Options and warrants

 

In December 2014, the Board of Directors adopted and the shareholders approved Relmada’s 2014 Stock Option and Equity Incentive Plan, as amended (the “Plan”), which allows for the granting of common stock awards, stock appreciation rights, and incentive and nonqualified stock options to purchase shares of the Company’s common stock to designated employees, non-employee directors, and consultants and advisors. The Plan allows for the granting of 1,611,769 options or stock awards. In August 2015, the board approved an amendment to the Plan. Among other things, the Plan Amendment updates the definition of “change of control” and provides for accelerated vesting of all awards granted under the plan in the event of a change of control of the Company. At June 30, 2016, no stock appreciation rights have been issued. Stock options are exercisable generally for a period of 10 years from the date of grant and generally vest over four years. As of June 30, 2016, 919,943 shares were available for future grants under the Plan.

 

The Company utilizes the Black-Scholes option pricing model to estimate the fair value of stock options and warrants. The price of common stock prior to the Company being public was determined from a third party valuation. The risk-free interest rate assumptions were based upon the observed interest rates appropriate for the expected term of the equity instruments. The expected dividend yield was assumed to be zero as the Company has not paid any dividends since its inception and does not anticipate paying dividends in the foreseeable future. The expected volatility was based upon its peer group. The Company routinely reviews its calculation of volatility changes in future volatility, the Company’s life cycle, its peer group, and other factors.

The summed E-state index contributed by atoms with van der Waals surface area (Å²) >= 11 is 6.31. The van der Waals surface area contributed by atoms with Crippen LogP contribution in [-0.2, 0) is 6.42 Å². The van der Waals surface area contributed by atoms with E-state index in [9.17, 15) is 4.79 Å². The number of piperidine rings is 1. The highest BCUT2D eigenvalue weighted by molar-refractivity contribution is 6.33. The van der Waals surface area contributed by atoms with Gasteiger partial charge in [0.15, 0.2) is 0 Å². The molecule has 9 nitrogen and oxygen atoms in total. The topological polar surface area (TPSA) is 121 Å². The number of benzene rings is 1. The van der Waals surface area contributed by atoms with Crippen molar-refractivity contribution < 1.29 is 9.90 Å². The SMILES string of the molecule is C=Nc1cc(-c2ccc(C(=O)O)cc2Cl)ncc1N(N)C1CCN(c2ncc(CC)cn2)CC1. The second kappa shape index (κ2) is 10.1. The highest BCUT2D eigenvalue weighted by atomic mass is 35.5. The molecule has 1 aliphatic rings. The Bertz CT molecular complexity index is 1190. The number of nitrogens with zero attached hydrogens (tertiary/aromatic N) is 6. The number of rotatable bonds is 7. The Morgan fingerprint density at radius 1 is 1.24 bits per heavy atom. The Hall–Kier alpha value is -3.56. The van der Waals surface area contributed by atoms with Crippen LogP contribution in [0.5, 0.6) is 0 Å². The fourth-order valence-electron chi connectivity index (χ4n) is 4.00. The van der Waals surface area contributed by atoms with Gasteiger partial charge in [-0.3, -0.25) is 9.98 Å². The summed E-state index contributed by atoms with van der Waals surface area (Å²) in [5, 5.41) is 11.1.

The Company uses the simplified method for share-based compensation to estimate the expected term for employee option awards for share-based compensation in its option-pricing model. The Company uses the contractual term for non-employee options to estimate the expected term, for share-based compensation in its option-pricing model.

 

 F-17 

 

  

Relmada Therapeutics, Inc.

Notes to Consolidated Financial Statements

 

NOTE 8 - STOCKHOLDERS’ EQUITY (CONT’D)

 

Stock-based compensation - options

  

During the year ended June 30, 2015, the Company granted to its current officers options to purchase 55,000 shares of common stock. Each option has a ten-year term and an exercise price of $13.50 per share. 6.25% of the options vest each quarter over the following four years. The fair value of the options at the grant date was $9.08 per share using the Black-Scholes Option pricing model.

 

During the year ended June 30, 2015, the Company granted various employees options to purchase 256,100 shares of common stock. Each option has a ten-year term and has an exercise price ranging from $8.60 to $13.50 per share. A total of 135,400 options vest as follows: 25% on the one year anniversary of the grant date and the remaining options vest quarterly over the following 3 years. The remaining 120,700 options vest at a rate of 6.25% each quarter over 4 years. The fair value of the options on the grant date ranges from $3.59 to $9.96 per share using the Black-Scholes Option pricing model.